Argan Oil – “Liquid Gold”

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Argan Oil – “Liquid Gold”

The argan fruit - pic via

The argan fruit – pic via  Johnny Greig

Argan oil has become increasingly popular in the west in the past few years. The tree is native to south-western Morocco where it happily exits in drought conditions and is perfect for semi-arid soil. The native tree, Argania spinosa also helps prevent soil erosion and even provides the perfect resting spot for goats. In 2007 UNESCO added this wonderful tree to the endangered species act, but since then Morocco has planted many more argan trees to cope with demand. A body was established in 2002 specifically to regenerate the “Arganerie”, which refers to the native populations of trees in Morocco. At this stage I can’t seem to find if the UNESCO ruling has been altered, but the positive effects of new plantations of argan trees has already been felt, especially in regards to employing women.


These tree dwelling goats love the argan tree

These tree-dwelling goats love the argan tree


The oil comes from the kernels in the fruit which are split open by hand, mainly by local women. It is labour intensive which is one of the reasons the oil is more expensive than other oils such sunflower, grapeseed and almond, for example.

Sometimes referred to as liquid gold, the oil is high in oleic acid, similar to olive oil. The kernels are roasted if the oil is intended for culinary use (again, in similar ways to oilve oil in the Mediterranean region), but is left natural when the oil is to be sold for cosmetic uses.

Argan oil is used in many hair care products  - pic via

Argan oil is used in many hair care products – pic via

Argan oil has really made an impact in hair care, but as with any cold pressed oil, it’s great for skincare too. I recently watched a YouTube instructional video by Aromatherapist Danielle Ryman. She makes her facial serum with almost all argan oil, only a few drops of rosehip oil and of course some essential oils. I also have a locally made face serum that contains, but is not limited to, argan oil. I haven’t used this oil straight on my face like I would with rosehip oil – but now I really want to!

You can almost see the oil in the flesh inside the kernel - pic via

You can almost see the oil in the flesh inside the kernel

We must ensure that our demand helps build Morocco and not rape it of its natural resources. Maybe we are so desperate for new things, driven by our consumer attitudes, that we are always looking for the next best thing. Argan oil seems to fit the bill perfectly and various websites claims many properties. We must not forget that many carrier oils do the same thing, so as long as it’s sustainable, embrace this wonderful oil and try it in your new formulas. You could use this oil for –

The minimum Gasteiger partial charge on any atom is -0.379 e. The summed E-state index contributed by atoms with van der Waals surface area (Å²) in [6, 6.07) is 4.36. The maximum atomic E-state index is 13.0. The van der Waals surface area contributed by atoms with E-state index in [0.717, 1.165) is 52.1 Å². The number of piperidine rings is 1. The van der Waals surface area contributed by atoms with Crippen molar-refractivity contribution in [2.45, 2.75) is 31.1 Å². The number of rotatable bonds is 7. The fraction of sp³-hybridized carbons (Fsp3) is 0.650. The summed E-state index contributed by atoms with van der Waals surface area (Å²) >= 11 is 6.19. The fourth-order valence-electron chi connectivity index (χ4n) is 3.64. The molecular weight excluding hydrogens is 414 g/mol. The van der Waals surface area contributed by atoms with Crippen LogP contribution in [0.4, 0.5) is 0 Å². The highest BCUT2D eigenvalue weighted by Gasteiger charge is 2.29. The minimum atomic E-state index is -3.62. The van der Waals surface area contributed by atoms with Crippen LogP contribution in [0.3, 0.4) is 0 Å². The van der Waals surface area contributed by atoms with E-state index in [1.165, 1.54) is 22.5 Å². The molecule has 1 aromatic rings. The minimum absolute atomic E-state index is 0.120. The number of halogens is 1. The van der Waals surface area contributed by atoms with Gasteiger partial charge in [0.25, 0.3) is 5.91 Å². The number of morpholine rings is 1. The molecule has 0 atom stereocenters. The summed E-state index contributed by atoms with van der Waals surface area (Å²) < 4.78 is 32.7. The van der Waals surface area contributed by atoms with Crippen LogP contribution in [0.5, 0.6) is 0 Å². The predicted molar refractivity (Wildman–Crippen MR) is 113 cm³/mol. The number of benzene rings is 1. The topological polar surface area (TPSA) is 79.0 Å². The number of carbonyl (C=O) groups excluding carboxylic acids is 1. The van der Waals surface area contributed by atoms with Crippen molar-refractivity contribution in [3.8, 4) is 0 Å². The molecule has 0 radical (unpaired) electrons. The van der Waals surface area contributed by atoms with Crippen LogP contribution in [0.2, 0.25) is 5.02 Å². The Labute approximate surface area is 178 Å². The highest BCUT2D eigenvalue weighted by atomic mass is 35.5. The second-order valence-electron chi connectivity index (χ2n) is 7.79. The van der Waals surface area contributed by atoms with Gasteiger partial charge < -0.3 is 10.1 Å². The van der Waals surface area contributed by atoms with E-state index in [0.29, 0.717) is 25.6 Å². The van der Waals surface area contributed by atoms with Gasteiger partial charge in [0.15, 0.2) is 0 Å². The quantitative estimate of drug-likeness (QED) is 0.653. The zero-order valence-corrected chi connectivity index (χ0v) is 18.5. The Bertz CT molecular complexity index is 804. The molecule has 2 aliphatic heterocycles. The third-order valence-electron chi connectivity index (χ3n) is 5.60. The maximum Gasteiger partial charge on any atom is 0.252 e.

* warm oil hair masks

* warm oil facial treatments

* face and body oil blends

* cuticle and nail treatments

and just about anything else you can think of.

Happy blending and remember to use your intention when you are creating your formulas. See my article about intention.

copyright suzanne

10 Recipes with Palmarosa Essential Oil – Cymbopogon martinii

Palmarosa is a scented grass that belongs to the Poaceae family (grasses) and the genus Cymbopgon. It is closely related to lemongrass and citronella and when looking at a picture it’s hard to tell them apart. The essential oil has been known as Indian geranium oil and also Turkish geranium oil “because it was imported into Europe via Turkey and Bulgaria as an adulterant to Otto of Roses” – according to “A Modern Herbal”.

It has a green rosey/geranium scent and in Aromatherapy today it is used –

* as a skin moisturiser, with cell regenerating properties. See my article Palmarosa – Soft Skin and Happiness for more info on this gorgeous oil

* to help improve mood (like many essential oils)

* and Salvatore Battaglia claims it may stimulate digestion

Palmarosa is more often used in perfumery and body products as cheaper additional rose/geranium scent.

Palmarosa for oil production pic via

Palmarosa for oil production pic via

I love using this oil in many kinds of recipes –

1. Nourishing Body Oil Blend

For a coat of your body use 3 teaspoons of carrier oil in a little dish and, add 7 – 8 drops of essential oil.

***** Always put the drops of essential oil into the bottle or dish first, then add the carrier oil. It gives the scents time to create a synergistic fusion.

For a 50ml bottle of oil add 25 drops and see my articles “Ratios for Blending Essential Oils – A Reminder of the Basics” and  “Aromatherapy – It’s Easy as 1 2 3”


Flow with the universe –

Palmarosa    3 drops

Orange         3 drops

Ylang Ylang  2 drops


“Buzz Off”

An oil blend for outdoors to fend off little biters –

Palmarosa     3 drops

Citronella       2 drops

Lemongrass  2 drops



Look to the sky for inspiration –

Palmarosa     3 drops

Patchouli       2 drops

Mandarin       2 drops